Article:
“A blazing fire makes flame and brightness out of everything that is thrown into it.”

– Marcus Aurelius

“Winter brings the cold and we must shiver; summer brings back the heat and we have to swelter. Bad weather tries the health and we have to be ill. Somewhere or other we are going to have encounters with wild beasts, and with [people], too, – more dangerous than all these beasts. Floods will rob us of one thing, fire of another. These are conditions of our existence which we cannot change. What we can do is adopt a noble spirit, such a spirit as befits a good [person], so that we may bear up bravely under all that fortune sends us and bring our wills into tune with nature’s; reversals, after all, are the means by which nature regulates this visible realm of hers; clear skies follow cloudy; after the calm comes the storm; the winds take turns to blow; day succeeds night; while part of the heavens is in the ascendant, another is sinking. It is by means of opposites that eternity endures.”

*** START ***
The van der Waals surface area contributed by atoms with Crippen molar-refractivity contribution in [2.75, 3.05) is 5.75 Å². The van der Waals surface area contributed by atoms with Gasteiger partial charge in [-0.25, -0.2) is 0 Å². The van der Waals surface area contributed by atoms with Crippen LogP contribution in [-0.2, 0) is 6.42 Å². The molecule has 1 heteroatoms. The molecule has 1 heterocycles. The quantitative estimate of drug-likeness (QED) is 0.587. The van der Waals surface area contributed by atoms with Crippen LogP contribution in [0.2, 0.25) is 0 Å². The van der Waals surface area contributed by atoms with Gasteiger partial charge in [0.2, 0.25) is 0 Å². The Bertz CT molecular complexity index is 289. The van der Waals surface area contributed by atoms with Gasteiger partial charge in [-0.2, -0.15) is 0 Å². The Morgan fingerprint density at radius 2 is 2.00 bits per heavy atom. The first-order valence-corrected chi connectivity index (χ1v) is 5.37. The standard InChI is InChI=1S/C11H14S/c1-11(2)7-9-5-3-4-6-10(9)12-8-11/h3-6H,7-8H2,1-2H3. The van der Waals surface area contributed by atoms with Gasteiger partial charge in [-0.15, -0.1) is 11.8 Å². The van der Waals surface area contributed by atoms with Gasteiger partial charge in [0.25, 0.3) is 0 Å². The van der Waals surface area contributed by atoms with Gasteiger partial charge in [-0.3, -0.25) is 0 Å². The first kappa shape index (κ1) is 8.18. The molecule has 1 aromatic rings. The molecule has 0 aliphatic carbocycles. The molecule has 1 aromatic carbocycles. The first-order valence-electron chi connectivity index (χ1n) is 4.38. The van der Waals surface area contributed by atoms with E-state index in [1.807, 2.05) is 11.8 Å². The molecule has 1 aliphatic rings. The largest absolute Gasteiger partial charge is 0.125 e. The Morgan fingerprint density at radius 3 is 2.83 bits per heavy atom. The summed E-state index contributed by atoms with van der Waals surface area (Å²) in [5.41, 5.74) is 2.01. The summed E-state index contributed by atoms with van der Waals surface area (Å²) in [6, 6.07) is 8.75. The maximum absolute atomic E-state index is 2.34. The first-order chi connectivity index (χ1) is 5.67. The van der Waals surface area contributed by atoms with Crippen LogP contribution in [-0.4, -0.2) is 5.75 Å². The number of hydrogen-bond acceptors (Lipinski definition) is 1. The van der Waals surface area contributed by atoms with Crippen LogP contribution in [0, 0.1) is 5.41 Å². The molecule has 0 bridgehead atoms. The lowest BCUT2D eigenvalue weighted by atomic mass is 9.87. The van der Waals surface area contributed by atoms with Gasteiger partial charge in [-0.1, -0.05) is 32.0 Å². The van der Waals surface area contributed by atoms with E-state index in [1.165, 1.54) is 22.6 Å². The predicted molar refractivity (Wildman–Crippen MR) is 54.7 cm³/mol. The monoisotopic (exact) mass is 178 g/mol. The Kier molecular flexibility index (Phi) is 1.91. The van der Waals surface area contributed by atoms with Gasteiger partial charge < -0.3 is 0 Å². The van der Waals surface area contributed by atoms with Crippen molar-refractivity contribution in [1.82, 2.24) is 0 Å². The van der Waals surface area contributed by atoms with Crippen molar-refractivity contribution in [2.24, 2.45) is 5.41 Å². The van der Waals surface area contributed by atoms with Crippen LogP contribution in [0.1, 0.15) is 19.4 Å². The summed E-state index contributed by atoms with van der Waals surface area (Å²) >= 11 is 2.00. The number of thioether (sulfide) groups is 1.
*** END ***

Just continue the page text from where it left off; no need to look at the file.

– Seneca, Letters from a Stoic

“This is a reason for ensuring that nothing ever takes us by surprise. Rehearse them in your mind: exile, torture, war, shipwreck. Misfortune may snatch you away from your country, or your country away from you, may banish you into some wilderness – these very surroundings in which the masses suffocate may become a wilderness. All the terms of our human lot should be before our eyes; we should be anticipating not merely all that commonly happens but all that is conceivably capable of happening, if we do not want to be overwhelmed and struck numb by rare events as if they were unprecedented ones; fortune needs envisaging in a thoroughly comprehensive way.”

“I’ve taken sufficient precautions, more than sufficient precautions, to ensure that I’m not taken in by deceptive phenomena. At this you’ll protest: ‘Can you really say ” the day that follows never proves me wrong?” Surely anything that happens which one didn’t know in advance was going to happen proves one wrong?’

Well, I don’t know what’s going to happen; but I do know what’s capable of happening – and none of this will give rise to any protest on my part. I’m ready for everything. If I’m let off in any way, I’m pleased. The day in question proves me wrong in a sense if it treats me leniently, but even so not really wrong, for just as I know that anything is capable of happening so also do I know that it’s not bound to happen. So I look for the best and am prepared for the opposite.“

– Seneca